During the recent COVID-19 closure, Kahiwa Coffee Roasters moved their roastery to the Lahti city center. As the lockdown restrictions were eased, they opened the new facility, complete with a cool new cafe and wine bar. The other day, I went to see the place, and to buy some beans as well.

After showing me around, the CEO, Mr. Joonas Reinikainen introduced me to their new product: El Jardín. The first thing I noticed was that the company had replaced the brown paper bags with matte black ones with cool labels on them. On this particular label it said that El Jardín is hydro-honey processed Castillo from Colombia, roasted 2/5 on the Kahiwa scale. The tasting notes were listed as follows: Guava, grapefruit, hibiscus.

Now, I have no idea what guava and hibiscus taste or smell like! I do know that the one is a fruit and the other is a flower of some sort. Despite my obvious lack of knowledge in this area, I could easily tell that the ground beans had a ”high”, fruity, and floral aroma to it. However, the floral notes were a lot lighter and more refined than the familiar Robusta florality that you get with good Italian espressos. It was apparent that this was going to have a pretty sophisticated flavor profile.

I brewed El Jardín in my AeroPress (inverted, paper filter). The bouquet was quite similar to the aroma of the ground beans. In the mouth, the coffee felt light and juicy, but there was a little hint of creaminess too. The body was pretty light as well, but by no means hollow. In my opinion, the ”high” notes of grapefruit dominated the flavor profile. Even then, there were other fruity flavors to fill up some of the midrange—perhaps that was the guava? The floral notes became apparent in the finish. In the aftertaste, I think I might have detected some of the more familiar ”Colombian” flavors as well, such as nuttiness, and even a hint of chocolate, but I’m not 100% sure about it. Overall, the coffee was on the dry side of the flavor spectrum, but the fruity flavors gave it just enough natural sweetness to make it interesting.

To sum up, El Jardín is a very good, well-balanced, and surprisingly fruity Colombian. Now that I think of it, it is a lot like a good chardonnay. Get yourself some from Kahiwa Coffee Roasters, and see what you think!

Record Coffee Co. Maustetyttöjen kahvi—”Finnish” coffee, only a lot better!

I recently got my hands on this cool coffee: Maustetyttöjen kahvi, a signature blend created by Record Coffee Co. (Kuopio, Finland) for Maustetytöt (Finnish for ”Spice Girls”!), the pop duo, known for their retro beats and characteristically Finnish lyrics about misery, depression, even suicidal tendencies. The description on the coffee bag would be pretty hard to translate, but I will say that it’s pretty hilarious for anyone who has heard the duo’s songs.

But now, on to the coffee itself. The ingredients were listed on the label:

Etiopia Guji, Ambela, washed
Tansania AA Karatu Estate, washed
Kenia Siret Peaberry, washed

The coffee came pre-ground for filter use, so I decided to brew it in my AeroPress (my usual method: inverted, paper filter). In my estimation, the roast level was medium, around 2,5/5.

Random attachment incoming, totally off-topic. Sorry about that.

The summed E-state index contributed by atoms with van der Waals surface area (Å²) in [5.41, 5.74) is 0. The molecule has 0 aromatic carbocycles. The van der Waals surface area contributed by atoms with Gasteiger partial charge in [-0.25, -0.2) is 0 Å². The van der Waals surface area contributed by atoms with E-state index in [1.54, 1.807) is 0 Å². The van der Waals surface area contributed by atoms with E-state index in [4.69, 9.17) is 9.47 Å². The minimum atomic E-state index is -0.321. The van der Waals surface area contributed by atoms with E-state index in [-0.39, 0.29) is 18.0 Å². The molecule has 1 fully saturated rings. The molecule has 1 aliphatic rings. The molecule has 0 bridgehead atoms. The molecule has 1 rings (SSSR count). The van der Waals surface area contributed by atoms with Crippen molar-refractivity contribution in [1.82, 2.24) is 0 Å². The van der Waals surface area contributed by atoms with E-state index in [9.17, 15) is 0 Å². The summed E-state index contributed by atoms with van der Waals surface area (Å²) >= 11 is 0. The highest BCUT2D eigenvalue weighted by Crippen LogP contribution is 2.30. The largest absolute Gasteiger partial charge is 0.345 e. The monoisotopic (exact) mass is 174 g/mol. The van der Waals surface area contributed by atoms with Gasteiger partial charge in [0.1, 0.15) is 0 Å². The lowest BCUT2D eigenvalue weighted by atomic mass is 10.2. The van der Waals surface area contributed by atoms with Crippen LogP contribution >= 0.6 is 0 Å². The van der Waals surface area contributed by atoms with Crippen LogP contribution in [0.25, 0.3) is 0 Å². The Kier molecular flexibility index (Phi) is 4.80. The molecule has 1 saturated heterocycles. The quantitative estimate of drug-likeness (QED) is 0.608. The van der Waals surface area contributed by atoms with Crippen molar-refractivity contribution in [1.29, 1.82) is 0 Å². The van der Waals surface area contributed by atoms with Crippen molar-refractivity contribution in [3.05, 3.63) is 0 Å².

The second I opened the bag, I knew that this was going to be really, really good. The main notes were

  • honey
  • fruits, both fresh and dried
  • red (?) berries

The bouquet was equally amazing.

In the mouth, the coffee felt very creamy, like honey. It was somewhat acidic, in the best sense of the word. While the blend was on the mild side flavor-wise, it was still surprisingly flavorful and nuanced. Everything I had detected in the bag note and bouquet were there in the flavor profile as well (in this order):

  1. honey
  2. dried fruits
  3. fresh fruits
  4. a hint of fresh (red?) berries

On top of it all, there was this DELICIOUS high note that I couldn’t put my finger on. There was something familiar to it, but even after consuming the whole bag of coffee, I couldn’t tell what it was. Anyhow, I absolutely loved it.

Somewhat unexpectedly, I found myself comparing this blend to the most popular Finnish grocery store coffee, Paulig Juhla Mokka (read my review!). While the two blends are by no means similar, the flavor profile in this RCC offering was not unlike the one in the Finnish classic. It felt a bit like having a gourmet version of Juhla Mokka. Therefore, I like to think that Maustetyttöjen kahvi would appeal to people who love their traditional Finnish coffee, but want to have something better—in this case, a lot better.

Last time I checked, Maustetyttöjen kahvi was sold out. I’m not surprised at all. It was so good! Even if you couldn’t get your hands on this particular blend, I highly recommend you try other products from Record Coffee Co. I certainly will!

Café Liégeois Mano Mano Subtil—nuanced, yet simple and rustic

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This week, I’ve been enjoying Mano Mano Subtil from Café Liégeois, Belgium.

On the bag, the company tells us that that ”this blend includes, among other things, coffee from Bolivia” (my translation). That’s all they say about it, really. OK, there was the familiar graph, too. This time, it said this:

  • Rondeur: 10/14
  • Intensité: 9/14
  • Fruité: 13/14

The roast was medium dark, somewhere around 3–3,5/5. Right off the bat, it seemed to me that this coffee would work really well in the moka pot as well as the AeroPress. Again, I was right! Either way, the mouthfeel was very smooth and creamy, just like in the other Café Liégeois coffees I’ve had the pleasure of trying. This seems to be part of their trademark!